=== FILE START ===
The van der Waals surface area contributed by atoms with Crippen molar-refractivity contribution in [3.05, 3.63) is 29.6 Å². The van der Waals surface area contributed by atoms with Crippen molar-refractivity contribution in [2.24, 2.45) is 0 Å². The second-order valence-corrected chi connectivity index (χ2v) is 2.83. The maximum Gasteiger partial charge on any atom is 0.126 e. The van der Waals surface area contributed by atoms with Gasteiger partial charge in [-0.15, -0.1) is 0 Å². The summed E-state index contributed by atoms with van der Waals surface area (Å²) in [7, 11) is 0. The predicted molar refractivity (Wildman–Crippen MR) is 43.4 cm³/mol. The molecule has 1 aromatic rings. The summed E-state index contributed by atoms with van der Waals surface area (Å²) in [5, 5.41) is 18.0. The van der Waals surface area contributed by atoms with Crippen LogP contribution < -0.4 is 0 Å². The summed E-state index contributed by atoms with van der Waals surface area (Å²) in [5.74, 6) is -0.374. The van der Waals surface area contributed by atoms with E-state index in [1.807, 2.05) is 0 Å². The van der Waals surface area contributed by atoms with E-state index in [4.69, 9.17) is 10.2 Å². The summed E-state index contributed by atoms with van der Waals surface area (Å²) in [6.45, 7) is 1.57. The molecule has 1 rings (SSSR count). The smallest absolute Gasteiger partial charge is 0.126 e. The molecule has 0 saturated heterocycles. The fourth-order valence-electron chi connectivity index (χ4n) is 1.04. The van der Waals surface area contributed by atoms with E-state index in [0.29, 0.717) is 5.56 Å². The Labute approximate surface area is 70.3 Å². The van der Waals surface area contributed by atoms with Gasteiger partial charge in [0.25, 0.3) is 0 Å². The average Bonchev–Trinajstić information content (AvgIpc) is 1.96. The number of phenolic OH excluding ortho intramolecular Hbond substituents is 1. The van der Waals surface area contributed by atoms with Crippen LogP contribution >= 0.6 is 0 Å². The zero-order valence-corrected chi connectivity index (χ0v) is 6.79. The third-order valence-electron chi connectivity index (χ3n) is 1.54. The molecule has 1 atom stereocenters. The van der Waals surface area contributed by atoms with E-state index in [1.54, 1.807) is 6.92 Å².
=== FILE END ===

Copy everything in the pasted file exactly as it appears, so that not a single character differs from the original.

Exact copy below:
The van der Waals surface area contributed by atoms with Crippen molar-refractivity contribution in [3.05, 3.63) is 29.6 Å². The van der Waals surface area contributed by atoms with Crippen molar-refractivity contribution in [2.24, 2.45) is 0 Å². The second-order valence-corrected chi connectivity index (χ2v) is 2.83. The maximum Gasteiger partial charge on any atom is 0.126 e. The van der Waals surface area contributed by atoms with Gasteiger partial charge in [-0.15, -0.1) is 0 Å². The summed E-state index contributed by atoms with van der Waals surface area (Å²) in [7, 11) is 0. The predicted molar refractivity (Wildman–Crippen MR) is 43.4 cm³/mol. The molecule has 1 aromatic rings. The summed E-state index contributed by atoms with van der Waals surface area (Å²) in [5, 5.41) is 18.0. The van der Waals surface area contributed by atoms with Crippen LogP contribution < -0.4 is 0 Å². The summed E-state index contributed by atoms with van der Waals surface area (Å²) in [5.74, 6) is -0.374. The van der Waals surface area contributed by atoms with E-state index in [1.807, 2.05) is 0 Å². The van der Waals surface area contributed by atoms with E-state index in [4.69, 9.17) is 10.2 Å². The summed E-state index contributed by atoms with van der Waals surface area (Å²) in [6.45, 7) is 1.57. The molecule has 1 rings (SSSR count). The smallest absolute Gasteiger partial charge is 0.126 e. The molecule has 0 saturated heterocycles. The fourth-order valence-electron chi connectivity index (χ4n) is 1.04. The van der Waals surface area contributed by atoms with E-state index in [0.29, 0.717) is 5.56 Å². The Labute approximate surface area is 70.3 Å². The van der Waals surface area contributed by atoms with Gasteiger partial charge in [0.25, 0.3) is 0 Å². The average Bonchev–Trinajstić information content (AvgIpc) is 1.96. The number of phenolic OH excluding ortho intramolecular Hbond substituents is 1. The van der Waals surface area contributed by atoms with Crippen LogP contribution >= 0.6 is 0 Å². The zero-order valence-corrected chi connectivity index (χ0v) is 6.79. The third-order valence-electron chi connectivity index (χ3n) is 1.54. The molecule has 1 atom stereocenters. The van der Waals surface area contributed by atoms with E-state index in [1.54, 1.807) is 6.92 Å².